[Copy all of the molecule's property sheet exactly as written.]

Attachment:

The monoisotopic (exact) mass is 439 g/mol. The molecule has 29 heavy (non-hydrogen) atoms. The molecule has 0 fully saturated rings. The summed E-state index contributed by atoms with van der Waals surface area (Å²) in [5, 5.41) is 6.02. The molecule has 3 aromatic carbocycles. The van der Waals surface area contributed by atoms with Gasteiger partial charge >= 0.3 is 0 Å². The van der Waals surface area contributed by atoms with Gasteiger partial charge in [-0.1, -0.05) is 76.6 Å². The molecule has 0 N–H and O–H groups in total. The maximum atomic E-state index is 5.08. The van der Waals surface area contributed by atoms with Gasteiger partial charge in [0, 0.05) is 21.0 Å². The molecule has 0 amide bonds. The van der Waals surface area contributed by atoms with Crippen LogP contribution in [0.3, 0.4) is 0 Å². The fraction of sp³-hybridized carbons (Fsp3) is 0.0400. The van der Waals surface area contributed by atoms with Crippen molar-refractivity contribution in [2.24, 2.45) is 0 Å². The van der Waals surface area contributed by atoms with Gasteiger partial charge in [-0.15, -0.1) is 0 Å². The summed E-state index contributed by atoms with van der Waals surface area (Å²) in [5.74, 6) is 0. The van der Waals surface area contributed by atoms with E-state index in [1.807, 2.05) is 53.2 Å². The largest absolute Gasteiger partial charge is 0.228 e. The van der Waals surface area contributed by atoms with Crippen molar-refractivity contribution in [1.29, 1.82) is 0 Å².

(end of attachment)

The monoisotopic (exact) mass is 439 g/mol. The molecule has 29 heavy (non-hydrogen) atoms. The molecule has 0 fully saturated rings. The summed E-state index contributed by atoms with van der Waals surface area (Å²) in [5, 5.41) is 6.02. The molecule has 3 aromatic carbocycles. The van der Waals surface area contributed by atoms with Gasteiger partial charge >= 0.3 is 0 Å². The van der Waals surface area contributed by atoms with Gasteiger partial charge in [-0.1, -0.05) is 76.6 Å². The molecule has 0 N–H and O–H groups in total. The maximum atomic E-state index is 5.08. The van der Waals surface area contributed by atoms with Gasteiger partial charge in [0, 0.05) is 21.0 Å². The molecule has 0 amide bonds. The van der Waals surface area contributed by atoms with Crippen LogP contribution in [0.3, 0.4) is 0 Å². The fraction of sp³-hybridized carbons (Fsp3) is 0.0400. The van der Waals surface area contributed by atoms with Crippen molar-refractivity contribution in [2.24, 2.45) is 0 Å². The van der Waals surface area contributed by atoms with Gasteiger partial charge in [-0.15, -0.1) is 0 Å². The summed E-state index contributed by atoms with van der Waals surface area (Å²) in [5.74, 6) is 0. The van der Waals surface area contributed by atoms with E-state index in [1.807, 2.05) is 53.2 Å². The largest absolute Gasteiger partial charge is 0.228 e. The van der Waals surface area contributed by atoms with Crippen molar-refractivity contribution in [1.29, 1.82) is 0 Å².